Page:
As a DJ I have always tried to connect genres, styles and audiences. I want to feed people new music and capture their interest. I want to fill the room with sound. And I have always been searching for an acceptance of what exists. We all live in the here and now!
And it was that common thread that I wanted to share with the audience. When I DJ, body and music become one, they become brainy. To me, music was always the only way to soar through epic parallel worlds, to relax, to experience excess, to find myself. Music is both my motor and my outlet. As a producer, music is a playback of my emotions and moods. I tease them out of me with alternating technical devices. Music becomes a chronicle, each album is a work from a period of my life, which grounds me after the stress of DJ-jetting. Albums are like diaries. With my first album “Stadtkind” I wanted to express my close relationship with the city I live in. It was like an explosion. “Stadtkind” is my homage to Berlin. The testing, work and experimentation with the structures and the sound spectrum of electronic music then became more and more crucial for me. I used my various compilations and remixes to beam myself into the musical cosmos. With my next album “Berlinette” I processed what I had experienced after the release of “Stadtkind”. It was like a flash of lightning, I was everywhere and everyone around me was euphoric and supportive. “Berlinette” illustrates all that and it is also my very personal discourse on what is possible in the world of pop music and abstract sounds. Then I released my third album “Thrills”. It moves back and forth between constant excitement and playing the ARP 2600 and other analogue instruments. Changing studio equipment keeps the productions flowing. Techno is still what I’m about. It’s minimal, reduced, deep and rough at the same time. I would say that techno and I have developed together.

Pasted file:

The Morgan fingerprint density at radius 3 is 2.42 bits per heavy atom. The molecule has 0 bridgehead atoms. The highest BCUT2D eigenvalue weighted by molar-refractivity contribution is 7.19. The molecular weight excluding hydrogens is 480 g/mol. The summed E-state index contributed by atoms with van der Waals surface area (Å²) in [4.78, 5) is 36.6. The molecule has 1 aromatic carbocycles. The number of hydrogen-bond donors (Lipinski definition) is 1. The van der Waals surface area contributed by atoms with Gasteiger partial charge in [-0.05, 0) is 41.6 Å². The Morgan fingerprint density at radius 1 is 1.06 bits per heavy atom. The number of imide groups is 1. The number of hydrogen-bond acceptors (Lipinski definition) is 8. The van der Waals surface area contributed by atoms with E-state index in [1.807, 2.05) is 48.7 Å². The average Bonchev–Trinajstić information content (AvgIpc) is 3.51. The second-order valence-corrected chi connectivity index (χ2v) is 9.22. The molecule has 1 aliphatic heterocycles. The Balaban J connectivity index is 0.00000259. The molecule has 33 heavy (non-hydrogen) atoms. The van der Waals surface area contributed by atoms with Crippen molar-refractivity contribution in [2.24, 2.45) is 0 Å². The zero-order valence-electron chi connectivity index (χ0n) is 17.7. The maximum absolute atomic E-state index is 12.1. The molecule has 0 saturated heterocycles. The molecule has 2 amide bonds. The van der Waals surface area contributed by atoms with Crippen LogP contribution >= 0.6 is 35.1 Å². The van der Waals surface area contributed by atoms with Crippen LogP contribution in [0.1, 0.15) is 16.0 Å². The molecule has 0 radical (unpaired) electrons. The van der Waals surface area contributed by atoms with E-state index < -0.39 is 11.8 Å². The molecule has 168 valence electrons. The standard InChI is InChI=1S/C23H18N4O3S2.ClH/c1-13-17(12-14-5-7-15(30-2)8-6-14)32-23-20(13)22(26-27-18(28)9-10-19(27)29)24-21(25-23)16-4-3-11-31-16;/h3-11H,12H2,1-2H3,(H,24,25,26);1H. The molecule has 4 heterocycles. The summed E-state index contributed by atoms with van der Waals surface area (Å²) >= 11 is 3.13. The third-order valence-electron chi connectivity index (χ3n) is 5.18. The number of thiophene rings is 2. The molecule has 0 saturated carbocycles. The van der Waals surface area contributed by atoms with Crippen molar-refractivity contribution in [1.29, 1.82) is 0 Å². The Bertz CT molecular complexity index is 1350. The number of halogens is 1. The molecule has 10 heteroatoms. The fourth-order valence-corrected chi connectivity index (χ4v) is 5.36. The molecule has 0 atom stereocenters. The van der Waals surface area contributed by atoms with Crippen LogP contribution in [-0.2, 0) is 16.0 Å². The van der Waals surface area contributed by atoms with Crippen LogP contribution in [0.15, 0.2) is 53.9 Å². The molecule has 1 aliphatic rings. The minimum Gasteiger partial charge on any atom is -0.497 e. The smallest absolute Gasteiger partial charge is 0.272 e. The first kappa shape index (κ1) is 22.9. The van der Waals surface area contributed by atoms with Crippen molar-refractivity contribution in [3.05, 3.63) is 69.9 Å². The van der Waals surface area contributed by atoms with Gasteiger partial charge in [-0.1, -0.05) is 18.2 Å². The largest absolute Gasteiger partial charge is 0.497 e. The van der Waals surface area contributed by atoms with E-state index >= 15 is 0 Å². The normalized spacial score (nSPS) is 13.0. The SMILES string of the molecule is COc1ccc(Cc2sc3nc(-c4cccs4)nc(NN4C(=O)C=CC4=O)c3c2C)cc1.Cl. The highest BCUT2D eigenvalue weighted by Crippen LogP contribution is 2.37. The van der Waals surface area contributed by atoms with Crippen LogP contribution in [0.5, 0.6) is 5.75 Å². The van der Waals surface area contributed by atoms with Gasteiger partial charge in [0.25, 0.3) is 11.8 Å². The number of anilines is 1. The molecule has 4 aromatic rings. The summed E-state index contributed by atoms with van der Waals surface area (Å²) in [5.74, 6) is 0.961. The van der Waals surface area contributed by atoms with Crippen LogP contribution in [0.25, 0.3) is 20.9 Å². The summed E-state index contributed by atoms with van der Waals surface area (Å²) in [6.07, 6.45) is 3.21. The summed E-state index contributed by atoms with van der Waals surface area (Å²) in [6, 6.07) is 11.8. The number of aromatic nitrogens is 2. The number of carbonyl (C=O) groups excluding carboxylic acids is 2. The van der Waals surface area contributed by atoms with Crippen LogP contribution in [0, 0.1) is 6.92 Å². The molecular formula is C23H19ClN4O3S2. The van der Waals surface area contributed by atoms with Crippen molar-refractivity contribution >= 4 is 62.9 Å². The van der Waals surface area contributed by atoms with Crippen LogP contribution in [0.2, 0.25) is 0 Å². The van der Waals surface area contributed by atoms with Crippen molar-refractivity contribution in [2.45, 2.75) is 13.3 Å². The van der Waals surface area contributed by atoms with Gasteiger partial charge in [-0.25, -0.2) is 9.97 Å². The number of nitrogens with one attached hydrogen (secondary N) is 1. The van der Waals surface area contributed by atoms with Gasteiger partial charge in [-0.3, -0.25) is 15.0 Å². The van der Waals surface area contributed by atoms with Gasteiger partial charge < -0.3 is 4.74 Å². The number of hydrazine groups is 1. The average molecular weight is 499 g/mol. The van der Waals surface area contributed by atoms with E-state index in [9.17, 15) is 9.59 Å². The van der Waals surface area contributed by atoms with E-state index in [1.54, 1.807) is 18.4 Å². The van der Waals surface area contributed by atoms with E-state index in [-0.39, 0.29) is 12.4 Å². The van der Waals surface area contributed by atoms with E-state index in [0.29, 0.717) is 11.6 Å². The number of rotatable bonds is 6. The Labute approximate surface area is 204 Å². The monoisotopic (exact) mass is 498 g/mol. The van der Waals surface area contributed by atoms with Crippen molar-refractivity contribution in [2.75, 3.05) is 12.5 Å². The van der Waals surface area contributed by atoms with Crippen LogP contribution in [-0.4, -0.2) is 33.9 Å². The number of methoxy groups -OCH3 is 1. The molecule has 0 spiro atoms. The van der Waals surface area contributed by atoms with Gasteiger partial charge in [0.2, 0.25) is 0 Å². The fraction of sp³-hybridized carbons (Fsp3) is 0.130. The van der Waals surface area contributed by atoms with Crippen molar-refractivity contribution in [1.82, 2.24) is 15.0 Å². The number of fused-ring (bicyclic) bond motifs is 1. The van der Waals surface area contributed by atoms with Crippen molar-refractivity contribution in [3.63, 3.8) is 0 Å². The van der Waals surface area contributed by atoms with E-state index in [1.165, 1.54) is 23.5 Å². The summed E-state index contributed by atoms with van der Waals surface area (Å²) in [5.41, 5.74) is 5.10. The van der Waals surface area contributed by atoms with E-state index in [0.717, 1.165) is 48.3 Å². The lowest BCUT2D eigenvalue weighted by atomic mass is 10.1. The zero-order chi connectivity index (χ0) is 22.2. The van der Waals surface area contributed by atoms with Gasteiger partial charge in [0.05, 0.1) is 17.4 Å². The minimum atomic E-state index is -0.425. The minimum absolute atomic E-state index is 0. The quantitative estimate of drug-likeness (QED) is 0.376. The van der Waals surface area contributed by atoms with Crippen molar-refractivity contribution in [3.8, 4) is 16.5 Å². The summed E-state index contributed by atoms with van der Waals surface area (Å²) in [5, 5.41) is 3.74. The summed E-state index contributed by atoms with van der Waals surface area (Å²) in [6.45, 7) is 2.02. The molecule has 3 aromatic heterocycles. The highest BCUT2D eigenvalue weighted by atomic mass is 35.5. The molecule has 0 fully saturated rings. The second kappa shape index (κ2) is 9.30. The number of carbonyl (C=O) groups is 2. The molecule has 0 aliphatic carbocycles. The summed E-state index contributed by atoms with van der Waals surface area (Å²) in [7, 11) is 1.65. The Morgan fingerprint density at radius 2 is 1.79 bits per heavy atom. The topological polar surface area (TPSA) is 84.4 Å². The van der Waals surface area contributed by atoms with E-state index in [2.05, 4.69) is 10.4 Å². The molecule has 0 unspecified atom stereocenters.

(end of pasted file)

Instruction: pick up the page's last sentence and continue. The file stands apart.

In my work, graphics, music, artwork, visuals and fashion merge.
Dance, space and lust for life overspill. I search for the fulfilling dance. Body, belly and brain start to swing and uplift me/us. Music is the drug – nothing else!
Travelling with my record case, living out of the suitcase. The hotel is my home. Experiencing new worlds and cultures and accepting them; understanding, how things work in other places. Sharing views and politics. A club unites people without words. It’s the music that speaks. Recognizing the beauty of the world and absorbing the otherness. Home is far away and not important. It’s the unknown that attracts my attention, and I want to know it!
The mix is everything. I push myself to the absolute limit, sweating, and the thrill is that the room will become our room.
Watch Bob Weir perform Grateful Dead songs with Old Crow Medicine Show and “Deep Elem Blues” with Edie Brickell from Lockn’ 2019.
Widespread Panic kicks off their three-night run at the Ryman in Nashville with a number of bust outs from Neil Young, The Beatles and more.
Watch Derek Trucks and Susan Tedeschi join Trey Anastasio Band at Lockn’ festival 2019.
The String Cheese Incident will perform at Denver’s new Mission Ballroom as part of the band’s home state Thanksgiving Run 2019.
Watch Bob Weir appear onstage – on a couch – during Joe Russo’s Almost Dead’s performance at the Lockn’ festival Thursday night.